“Manhunt: Unabomber” was a great spectacle and it’s a pity that it remained in the depths of Netflix catalogue.
In the late 2017, Netflix premiered “Mindhunter“, produced by David Fincher and Charlize Theron. It’s one of the darker, but riveting Netflix production. Thanks to its existence, a real gem has gone completely unnoticed – “Manhunt: Unabomber”.
Here are five reasons, why the series deserves much more recognition.
#1 Storytelling and less flashy tricks
“Manhunt: Unabomber” is profound in its simplicity. There’s no lack of coherent direction, there’s nothing to cut off. The whole machine works perfectly fine, slowly revealing the story and making use of separate timelines as “True Detective Season 1” did. It happens so, because the script is simply top-notch.
#2 Forgetting the easy way out
The leads in “Manhunt: Unabomber” are two people who – although remain on the opposite sides of the fence – seem to be prone to some sort of mutual magnetism. It’s a great place to start – what if the bad guy is actually a bit right?
Albeit it’s a great concept, it might be a trap set there. Sympathizing with the antagonist didn’t work out great for “Narcos”, which was vastly criticized for the first two seasons made the drug kingpin Pablo Escobar look “cool”. Even though the series portrayed the atrocities he committed, it didn’t land totally unambiguous.
But creators of “Manhunt: Unabomber” were seemingly aware of that fact. Kaczynski is not absolved of his crimes. His deeds are always present in the discussion. The series seeks for a deeper understanding though – to know why it happened. Kaczynski is shown as fragile and misunderstood, but there is not a single moment, when his sins are forgotten.
#3 A clear direction
Unabomber’s story was skillfully hovering from one extreme to another, but it still maintained balance. The main thesis stated that the monsters like Ted Kaczynski are forged – at least partially – by the society. The key word being “monsters”.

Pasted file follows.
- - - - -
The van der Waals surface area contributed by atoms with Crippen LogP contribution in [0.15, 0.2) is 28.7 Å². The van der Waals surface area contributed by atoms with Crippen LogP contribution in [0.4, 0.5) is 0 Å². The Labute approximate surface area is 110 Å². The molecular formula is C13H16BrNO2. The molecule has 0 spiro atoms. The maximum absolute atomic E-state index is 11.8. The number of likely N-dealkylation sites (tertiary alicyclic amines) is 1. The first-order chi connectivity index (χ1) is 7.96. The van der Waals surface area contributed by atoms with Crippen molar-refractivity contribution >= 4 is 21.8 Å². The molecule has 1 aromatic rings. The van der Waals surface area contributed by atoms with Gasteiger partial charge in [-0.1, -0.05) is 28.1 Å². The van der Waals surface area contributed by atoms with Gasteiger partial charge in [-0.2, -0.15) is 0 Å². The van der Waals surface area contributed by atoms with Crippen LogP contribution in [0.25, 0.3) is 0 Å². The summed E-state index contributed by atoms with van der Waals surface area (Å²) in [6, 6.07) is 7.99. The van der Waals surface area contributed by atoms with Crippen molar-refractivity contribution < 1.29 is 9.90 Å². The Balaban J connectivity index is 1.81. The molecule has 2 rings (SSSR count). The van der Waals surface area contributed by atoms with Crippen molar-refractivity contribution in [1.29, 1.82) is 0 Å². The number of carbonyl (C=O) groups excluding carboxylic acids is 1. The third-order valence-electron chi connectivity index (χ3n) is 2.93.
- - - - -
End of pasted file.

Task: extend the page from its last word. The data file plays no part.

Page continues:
On the other hand, the series never took the risky road of defending its perpetrator. There was always a scent of condemnation in the air, even when Ted’s misery was melting the ice in our hearts.
Having said that, “Manhunt: Unabomber” has maintained a very clear direction. There’s no white and black in the world – behind these atrocities that the Unabomber has committed, there was a hidden pain. Even though the man was damaged, he got what he deserved in the end.
#4 Actor-driven spectacles
Paul Bettany is a vastly underappreciated actor. His portrayal of Ted Kaczynski was riveting, with layers of the character unfolding in the consecutive episodes. Bettany was able to channel all of the contradicting sides of Kaczynski – from an obsessed maniac to the conflicted, tormented by his own sins soul. Bettany’s performance was simply breathtaking. The barefoot forest dance scene was stuck in my mind long after watching the series.
Despite Bettany’s prominent role, the most unbelievable part has been Sam Worthington. A B-class actor, whose mostly profound popularity-wise achievement was “Avatar”, was my biggest worry at the beginning. However, Worthington has proved himself to be the perfect match. Not only did he have chemistry with Bettany in their scenes together, but he grasped the passion-turned-into-obsession of agent Fitz, which was slowly detaching him from daily routine.
Read about Sam Worthington’s “The Titan” here.
#5 No loose ends
I’m a big fan of stories contained within one season, the so-called anthologies. It’s a great concept, which is an intersection of traditional TV series with cliffhangers etc. and cinema’s storytelling.
“Manhunt: Unabomber” didn’t leave any stone unturned – the story was interestingly developed, without either slowcoach pace or unneeded haste. There was time to prove that there are two sides of the same coin and the series was thoughtful about asking the right question – who forged that coin in the first place?
I also encourage you to listen to the interview with Paul Bettany, who played the role of Ted Kaczynski in the series.